Defence Minister Arun Jaitley on Friday assured Parliament that the armed forces are “fully equipped” to face any contingency and any shortages in weaponry or ammunition are being “expeditiously addressed”.
“As far as armed forces are concerned they are fully equipped to face any contingency and any shortages are being expeditiously addressed,” Jaitley said, in the wake of a CAG report expressing concern over ammunition shortage.
The Comptroller and Auditor General in a report tabled last week said that 55 per cent of ammunition used by the Indian Army would not last long to meet the minimum operational requirements.
For the remaining 45 per cent, the Army has stock which could be put to use for a maximum of 10 days in case of an “intense war”, the report said.
The Minister said the report was about the shortage at a particular point of time and “significant steps” have been taken since then.
“The report was with regard to year 2012-13 and now up to March 2016. With regard to certain ammunition, the CAG had made an observation… They made it in 2013, they made it in 2016, these relate to availability at a particular point in time,” he said.
“Thereafter, significant steps have been taken by the government, including decentralisation of power – given to the Vice Chief,” he said.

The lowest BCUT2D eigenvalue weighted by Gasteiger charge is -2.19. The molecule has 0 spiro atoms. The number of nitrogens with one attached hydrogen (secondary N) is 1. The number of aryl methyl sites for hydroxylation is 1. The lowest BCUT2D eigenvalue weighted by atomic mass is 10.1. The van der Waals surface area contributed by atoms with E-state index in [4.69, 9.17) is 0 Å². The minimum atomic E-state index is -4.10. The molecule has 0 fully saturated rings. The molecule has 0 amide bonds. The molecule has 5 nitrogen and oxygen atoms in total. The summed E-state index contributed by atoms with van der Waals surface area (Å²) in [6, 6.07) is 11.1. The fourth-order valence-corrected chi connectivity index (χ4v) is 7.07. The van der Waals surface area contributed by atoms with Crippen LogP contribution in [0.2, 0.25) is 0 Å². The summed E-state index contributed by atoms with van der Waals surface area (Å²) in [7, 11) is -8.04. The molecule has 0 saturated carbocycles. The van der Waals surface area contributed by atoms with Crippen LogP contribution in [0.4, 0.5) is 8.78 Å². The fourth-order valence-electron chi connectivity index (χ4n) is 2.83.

The government has delegated powers to the Vice Chief of Army to directly procure 46 types of ammunition to fight short and “intense wars” without going to the Defence Ministry.
Last year, emergency procurement of weaponry worth Rs 20,000 crore was cleared after the terror attack in Uri on September 18, 2016.
Jaitley also said that while Defence PSUs were contributing to defence manufacturing, due to India’s security scenario the requirements were greater leading to huge imports. He said that the Strategic Partnership model introduced will help in increasing domestic manufacturing by involving the private sector.
“So far the system has been that the DPSUs do maximum defence manufacturing. That is going on. But another reality is that a lot of equipment historically has been procured from foreign countries. Today, indigenous content in equipment varies from 50 per cent to 85-90 per cent,” Jaitley said.
“Because our security situation in the world is such, our requirements are greater… Government brought a policy of Strategic Partnership, under that many platforms have been opened for the private sector. Many big Indian companies have started defence manufacturing and joint ventures. For every platform one company will be selected,” he added.